Behind The Scenes Of The Early Days Of Amazon

Before Amazon became one of the world’s largest retailers, it was simply an online bookstore shipping items within the U.S.

But even in its early days, founder and CEO Jeff Bezos had a vision to build earth’s most customer-centric company.

That mentality still holds strong today and is a driving force behind Amazon’s continual success.

Colin Bryar joined Amazon in 1998, just four years after it was founded. Of his 12 years on the Amazon leadership team, he spent two of them working as Bezos’ Chief of Staff, where he had an inside view of what it takes to build a customer-centric company.

The early days of Amazon weren’t smooth sailing, but instead of focusing on stock price or what the press was saying, Bezos encouraged his employees to look at customer experience data. Focusing too much on stock price was a roller coaster—it could go up 30% one month and make you feel 30% smarter, but then drop 30% the next month and make you feel 30% dumber. Instead, the mentality at Amazon was to stay focused on the customer. Employees knew that if they did right with the customer, things would work out.

From the company’s beginning, customers came first. Bryar tells the story of how the customer service experience became even more customer centric.

All leaders at Amazon spend a few days every two years in the contact center, listening to calls, responding emails and eventually answering phone calls. On one occasion, Bryar and Bezos were listening in on a call from a customer who had received damaged lawn furniture. The call center agent asked for the product number, and as the customer was looking for it, looked at Bezos and Bryar and guessed exactly which product it was of the millions Amazon sold. The agent was right and explained that they had received multiple calls about that particular set arriving damaged—clearly, there was an issue with the packaging.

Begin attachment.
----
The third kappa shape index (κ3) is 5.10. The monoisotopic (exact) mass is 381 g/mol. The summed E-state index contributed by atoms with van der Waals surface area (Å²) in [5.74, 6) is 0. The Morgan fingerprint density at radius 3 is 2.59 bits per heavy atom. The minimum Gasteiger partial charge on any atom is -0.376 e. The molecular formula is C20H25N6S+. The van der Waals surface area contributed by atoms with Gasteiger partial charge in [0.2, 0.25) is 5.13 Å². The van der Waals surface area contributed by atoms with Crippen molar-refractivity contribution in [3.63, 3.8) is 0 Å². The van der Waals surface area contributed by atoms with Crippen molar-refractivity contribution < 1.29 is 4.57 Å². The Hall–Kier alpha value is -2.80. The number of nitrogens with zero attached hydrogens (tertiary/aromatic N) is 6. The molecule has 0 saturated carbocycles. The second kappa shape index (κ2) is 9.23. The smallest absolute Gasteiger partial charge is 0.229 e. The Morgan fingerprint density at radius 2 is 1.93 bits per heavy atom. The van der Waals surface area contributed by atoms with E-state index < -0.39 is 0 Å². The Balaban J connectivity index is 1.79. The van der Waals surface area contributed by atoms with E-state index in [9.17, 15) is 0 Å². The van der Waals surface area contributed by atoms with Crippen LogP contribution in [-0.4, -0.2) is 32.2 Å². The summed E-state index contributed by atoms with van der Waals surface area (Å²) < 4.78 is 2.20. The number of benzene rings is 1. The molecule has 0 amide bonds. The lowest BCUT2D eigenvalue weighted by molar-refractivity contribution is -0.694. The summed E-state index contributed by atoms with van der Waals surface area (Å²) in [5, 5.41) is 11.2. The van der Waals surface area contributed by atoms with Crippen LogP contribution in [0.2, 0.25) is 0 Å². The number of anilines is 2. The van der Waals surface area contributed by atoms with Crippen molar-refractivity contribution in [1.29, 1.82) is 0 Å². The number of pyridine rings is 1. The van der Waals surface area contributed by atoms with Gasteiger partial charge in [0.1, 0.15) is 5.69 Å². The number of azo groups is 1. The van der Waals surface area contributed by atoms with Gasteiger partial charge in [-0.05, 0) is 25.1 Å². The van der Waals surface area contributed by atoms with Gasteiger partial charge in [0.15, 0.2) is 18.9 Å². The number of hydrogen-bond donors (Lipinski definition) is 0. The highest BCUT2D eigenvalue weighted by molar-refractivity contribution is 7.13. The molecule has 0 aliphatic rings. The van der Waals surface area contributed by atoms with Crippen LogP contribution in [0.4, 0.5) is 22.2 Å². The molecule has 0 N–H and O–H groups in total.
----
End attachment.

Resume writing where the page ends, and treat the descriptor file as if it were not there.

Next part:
Amazon’s typical process for that type of issue was to have the call center agent file a report, which would then be forwarded to the feedback manager for that area. But with the calls coming so spread out, it would be difficult for the manager to notice a pattern and take action to solve the problem.

Instead, Amazon took a page from Toyota’s book to create an Andon Cord. In manufacturing, anyone on the assembly line can pull the cord if they detect a problem. Bezos created a virtual Andon Cord for the call center. If a customer service agent notices multiple calls for the same item, they can press a big red button that immediately removes the option to buy that product on Amazon. Bryar explains that it is better for customers to not be able to buy something no matter how painful the revenue loss is for Amazon than to send a defective product and have to deal with it later. Once the issue is addressed, the product is able to be sold on Amazon.

The idea of the contact center Andon Cord seems simple, but it shows how Amazon is working to operational excellence, even in its early years.

Bryar believes that focusing on customers, especially the example set by Jeff Bezos, is what has propelled Amazon to such great success. The company shows that no matter the industry or size, putting customers first always pays off.

Blake Morgan is the bestselling author of The Customer of the Future. Sign up for her new course here.

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